The Early Church in Jackson (nee Adams)
The first church organization in what is now Jackson was the Church of Christ, a Free Will Baptist Church with a building at the intersection of Wilson Road and Route 16B within the area known as the triangle. It was founded in 1803 and lead for many years by Elder Daniel Elkins of Gilmanton. The church was served by elders and lay preachers who were licensed locally and regionally.
However, all meetings from 1804 to 1844 were held in homes or in schoolhouses. Several references are made in various meeting minutes to the evils of strong spirits. In fact, two members, including Elder Elkins, were admonished for actions resulting from their use. It is ironic that the church building in the triangle should be moved to the Perkins Cottages, now the Christmas Farm Inn, where it housed a bar and lounge.
Protestant Chapel Association
On February 28, 1846, “A number of the citizens of the Town of Jackson assembled at the school house in District No. 1 for the purpose of consulting on the best method of erecting a house for religious worship.” After being called to order, they elected a chairman and a clerk. They then voted to erect the House in the ensuing summer and to divide it into 42 shares, each to entitle the owner to one vote. At the next meeting on March 7, the amount of a note on each share was set at $20.
Two weeks later, the group met and the planning committee presented a plan for the proposed House with the recommendation that the Methodist Chapel at Fryeburg be the model. This building still stands on Route 302 as the Grange Hall. There is no evidence that those who formed the Protestant Chapel Association broke away from the church at the triangle. Instead, it appears that the congregation for a time alternated between the two places of worship.
The House was constructed during the summer and fall months. Lemuel Perkins was paid $78 to erect the frame of the building, while Ozum Davis and Daniel Smith received $777.50 for finishing the house. Joseph Elkins paid $36.63 for the underpinning, and F.C. Ayers made and hung the blinds for $44. The total cost of construction was $1,003.90.
A public auction of pews was held on December 19 with an average price of $27.57 being paid for a pew. A change in the Association’s By-laws in 1996 eliminated the public auctioning of pews owned by the Association. This change brought the By-laws into agreement with the vote of the owners that these pews were to be offered by the Directors to members of the Jackson Community Church.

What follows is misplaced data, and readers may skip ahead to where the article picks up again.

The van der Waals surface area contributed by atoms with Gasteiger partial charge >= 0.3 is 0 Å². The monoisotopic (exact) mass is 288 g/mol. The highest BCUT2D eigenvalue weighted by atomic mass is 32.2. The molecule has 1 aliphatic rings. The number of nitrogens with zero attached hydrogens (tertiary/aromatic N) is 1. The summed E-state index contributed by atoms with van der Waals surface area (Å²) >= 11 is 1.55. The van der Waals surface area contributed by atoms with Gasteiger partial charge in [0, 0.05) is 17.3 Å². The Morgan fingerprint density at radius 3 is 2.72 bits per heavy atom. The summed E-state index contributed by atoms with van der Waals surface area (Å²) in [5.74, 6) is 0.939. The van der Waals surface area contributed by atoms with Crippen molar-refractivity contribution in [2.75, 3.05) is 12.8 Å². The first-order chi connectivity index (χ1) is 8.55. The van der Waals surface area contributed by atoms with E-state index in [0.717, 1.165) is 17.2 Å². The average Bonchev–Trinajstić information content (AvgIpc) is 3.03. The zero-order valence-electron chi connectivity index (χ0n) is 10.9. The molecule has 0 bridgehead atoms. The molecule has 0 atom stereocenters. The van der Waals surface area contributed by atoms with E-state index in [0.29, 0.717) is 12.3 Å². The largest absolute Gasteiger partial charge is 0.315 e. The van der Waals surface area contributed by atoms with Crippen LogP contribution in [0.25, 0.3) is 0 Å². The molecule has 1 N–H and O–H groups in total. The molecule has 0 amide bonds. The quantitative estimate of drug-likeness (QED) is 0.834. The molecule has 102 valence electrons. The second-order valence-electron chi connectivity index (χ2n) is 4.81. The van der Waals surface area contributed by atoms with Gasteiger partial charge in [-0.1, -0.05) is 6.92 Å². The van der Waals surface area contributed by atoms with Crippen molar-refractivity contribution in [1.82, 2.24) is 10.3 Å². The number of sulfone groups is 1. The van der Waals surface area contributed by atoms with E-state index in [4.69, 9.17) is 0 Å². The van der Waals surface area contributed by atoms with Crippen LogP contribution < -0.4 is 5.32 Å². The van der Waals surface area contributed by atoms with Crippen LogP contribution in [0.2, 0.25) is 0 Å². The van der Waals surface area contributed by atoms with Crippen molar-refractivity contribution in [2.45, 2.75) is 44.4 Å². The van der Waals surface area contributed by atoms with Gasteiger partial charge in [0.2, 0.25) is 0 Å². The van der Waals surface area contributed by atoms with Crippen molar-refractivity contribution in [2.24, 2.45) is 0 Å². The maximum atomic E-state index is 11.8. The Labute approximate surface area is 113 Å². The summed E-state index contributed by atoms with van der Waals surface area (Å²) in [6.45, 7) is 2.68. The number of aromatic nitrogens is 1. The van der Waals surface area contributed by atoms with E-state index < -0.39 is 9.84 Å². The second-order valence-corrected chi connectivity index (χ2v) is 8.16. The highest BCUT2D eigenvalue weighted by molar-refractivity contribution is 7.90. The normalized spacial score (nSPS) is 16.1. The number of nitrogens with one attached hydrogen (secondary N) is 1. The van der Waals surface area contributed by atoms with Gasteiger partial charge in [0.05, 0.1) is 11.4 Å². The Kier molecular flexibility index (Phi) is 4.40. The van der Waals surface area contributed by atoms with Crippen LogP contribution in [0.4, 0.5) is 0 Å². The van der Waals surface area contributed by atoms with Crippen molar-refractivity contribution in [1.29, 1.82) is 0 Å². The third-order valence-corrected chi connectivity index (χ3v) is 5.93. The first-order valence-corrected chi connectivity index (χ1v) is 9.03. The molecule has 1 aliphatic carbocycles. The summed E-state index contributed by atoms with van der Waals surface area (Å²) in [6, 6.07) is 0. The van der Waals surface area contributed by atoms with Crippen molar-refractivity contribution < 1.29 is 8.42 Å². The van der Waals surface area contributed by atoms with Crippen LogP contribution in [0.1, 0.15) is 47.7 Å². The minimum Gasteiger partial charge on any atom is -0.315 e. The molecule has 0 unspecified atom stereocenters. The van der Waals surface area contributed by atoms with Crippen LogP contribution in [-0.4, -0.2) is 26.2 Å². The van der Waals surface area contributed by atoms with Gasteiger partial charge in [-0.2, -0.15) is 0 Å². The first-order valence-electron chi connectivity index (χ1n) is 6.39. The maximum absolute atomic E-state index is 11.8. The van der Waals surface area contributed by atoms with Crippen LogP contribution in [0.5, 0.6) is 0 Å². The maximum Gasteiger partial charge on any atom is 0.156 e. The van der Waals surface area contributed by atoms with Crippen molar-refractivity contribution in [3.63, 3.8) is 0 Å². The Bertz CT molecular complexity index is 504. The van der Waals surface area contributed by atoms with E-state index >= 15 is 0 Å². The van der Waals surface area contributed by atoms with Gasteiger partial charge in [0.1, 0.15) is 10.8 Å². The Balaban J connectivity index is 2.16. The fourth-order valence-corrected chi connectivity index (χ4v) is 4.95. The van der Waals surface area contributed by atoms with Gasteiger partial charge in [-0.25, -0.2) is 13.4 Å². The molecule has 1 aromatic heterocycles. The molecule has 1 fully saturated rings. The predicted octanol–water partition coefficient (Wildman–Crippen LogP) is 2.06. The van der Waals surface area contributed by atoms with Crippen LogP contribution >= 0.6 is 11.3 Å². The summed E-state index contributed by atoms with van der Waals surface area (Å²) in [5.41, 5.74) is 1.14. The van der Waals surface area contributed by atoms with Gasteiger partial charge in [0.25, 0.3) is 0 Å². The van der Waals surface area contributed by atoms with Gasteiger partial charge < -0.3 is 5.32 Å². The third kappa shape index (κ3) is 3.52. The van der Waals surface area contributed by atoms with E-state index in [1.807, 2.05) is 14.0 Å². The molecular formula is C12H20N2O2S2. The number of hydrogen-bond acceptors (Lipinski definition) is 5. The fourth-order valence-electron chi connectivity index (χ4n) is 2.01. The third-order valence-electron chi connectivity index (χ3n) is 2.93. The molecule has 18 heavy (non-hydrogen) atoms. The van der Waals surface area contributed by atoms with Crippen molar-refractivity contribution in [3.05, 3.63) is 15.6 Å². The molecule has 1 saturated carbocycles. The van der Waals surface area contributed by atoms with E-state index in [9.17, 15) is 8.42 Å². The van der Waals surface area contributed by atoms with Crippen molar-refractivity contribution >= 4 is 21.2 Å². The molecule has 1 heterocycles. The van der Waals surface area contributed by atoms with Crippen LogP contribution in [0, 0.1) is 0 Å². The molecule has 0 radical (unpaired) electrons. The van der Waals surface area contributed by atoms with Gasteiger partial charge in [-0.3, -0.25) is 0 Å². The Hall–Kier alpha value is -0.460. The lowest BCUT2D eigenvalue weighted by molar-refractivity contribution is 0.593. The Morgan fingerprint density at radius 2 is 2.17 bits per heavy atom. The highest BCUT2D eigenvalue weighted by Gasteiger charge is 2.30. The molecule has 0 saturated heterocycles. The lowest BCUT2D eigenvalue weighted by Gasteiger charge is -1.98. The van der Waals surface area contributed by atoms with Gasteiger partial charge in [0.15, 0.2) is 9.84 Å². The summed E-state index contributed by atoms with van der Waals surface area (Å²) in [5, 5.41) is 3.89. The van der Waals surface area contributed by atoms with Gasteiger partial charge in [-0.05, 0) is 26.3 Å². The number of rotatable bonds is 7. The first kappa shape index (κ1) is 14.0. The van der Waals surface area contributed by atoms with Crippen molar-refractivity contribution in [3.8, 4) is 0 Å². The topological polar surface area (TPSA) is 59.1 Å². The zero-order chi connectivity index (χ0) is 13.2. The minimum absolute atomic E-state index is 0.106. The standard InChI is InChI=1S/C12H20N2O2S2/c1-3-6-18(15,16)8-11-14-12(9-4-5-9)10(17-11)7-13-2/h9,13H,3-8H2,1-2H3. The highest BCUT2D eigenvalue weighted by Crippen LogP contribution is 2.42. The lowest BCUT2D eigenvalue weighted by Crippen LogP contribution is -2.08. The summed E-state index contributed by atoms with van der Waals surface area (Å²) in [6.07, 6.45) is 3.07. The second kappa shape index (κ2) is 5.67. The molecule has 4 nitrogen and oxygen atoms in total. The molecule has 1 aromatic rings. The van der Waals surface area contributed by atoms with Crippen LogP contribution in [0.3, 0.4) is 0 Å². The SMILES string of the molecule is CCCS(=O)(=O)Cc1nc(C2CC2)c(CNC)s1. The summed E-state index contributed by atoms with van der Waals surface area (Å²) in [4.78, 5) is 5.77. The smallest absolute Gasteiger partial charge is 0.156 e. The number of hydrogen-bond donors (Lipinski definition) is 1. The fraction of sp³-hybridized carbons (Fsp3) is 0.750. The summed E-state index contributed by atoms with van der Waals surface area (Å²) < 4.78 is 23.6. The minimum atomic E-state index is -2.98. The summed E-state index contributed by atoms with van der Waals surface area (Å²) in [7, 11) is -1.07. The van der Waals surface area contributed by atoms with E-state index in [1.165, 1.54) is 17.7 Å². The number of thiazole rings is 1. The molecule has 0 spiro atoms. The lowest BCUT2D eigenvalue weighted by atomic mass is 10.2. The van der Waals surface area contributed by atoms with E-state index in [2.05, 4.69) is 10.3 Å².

The first recorded meeting of the new Free Will Baptist Church in Jackson, which succeeded the church at the triangle, carries the date of April 7, 1855. On April 14, it was voted to dissolve the church in the triangle. The new record book referenced in the meeting of April 14 is the record book for the Free Will Baptist Church in Jackson, which used the Protestant Chapel until 1951.
In 1950, however, the Directors of the Protestant Chapel Association sought a change in direction for the Chapel with respect to the Baptist Church. At a meeting of pew owners on January 6, 1951, eighteen owners voted four and two voted against a motion that, “the PCA (Protestant Chapel Association) allow the Jackson Church and parsonage to be used by a Community Church Organization, organized under the direction of the New Hampshire Council of Churches.” Thus, the Jackson Community Church was duly authorized to enjoy a home, which enjoyment continues to the present day.
The first action of the new congregation was to appoint a committee to recommend the denominational affiliation for the new community church. Four denominational representatives were heard – Unitarian, Universalist, Congregational, and Baptist. Having just displaced a Baptist Church, this last could well have been a public relations action. True to the spirit of self-determination, the Congregational “affiliation” was selected. This continued until 1981 when the adoption of the current by-laws established the Jackson Community Church as a member church of the United Church of Christ.
A parish house addition was constructed at the rear of the church in 1983 according to plans drawn by Bill Browne. The building was dedicated on December 19, 1983.
Adapted from, "Jackson Community Church, 150th year Celebration of a Protestant Chaapel in Jackson"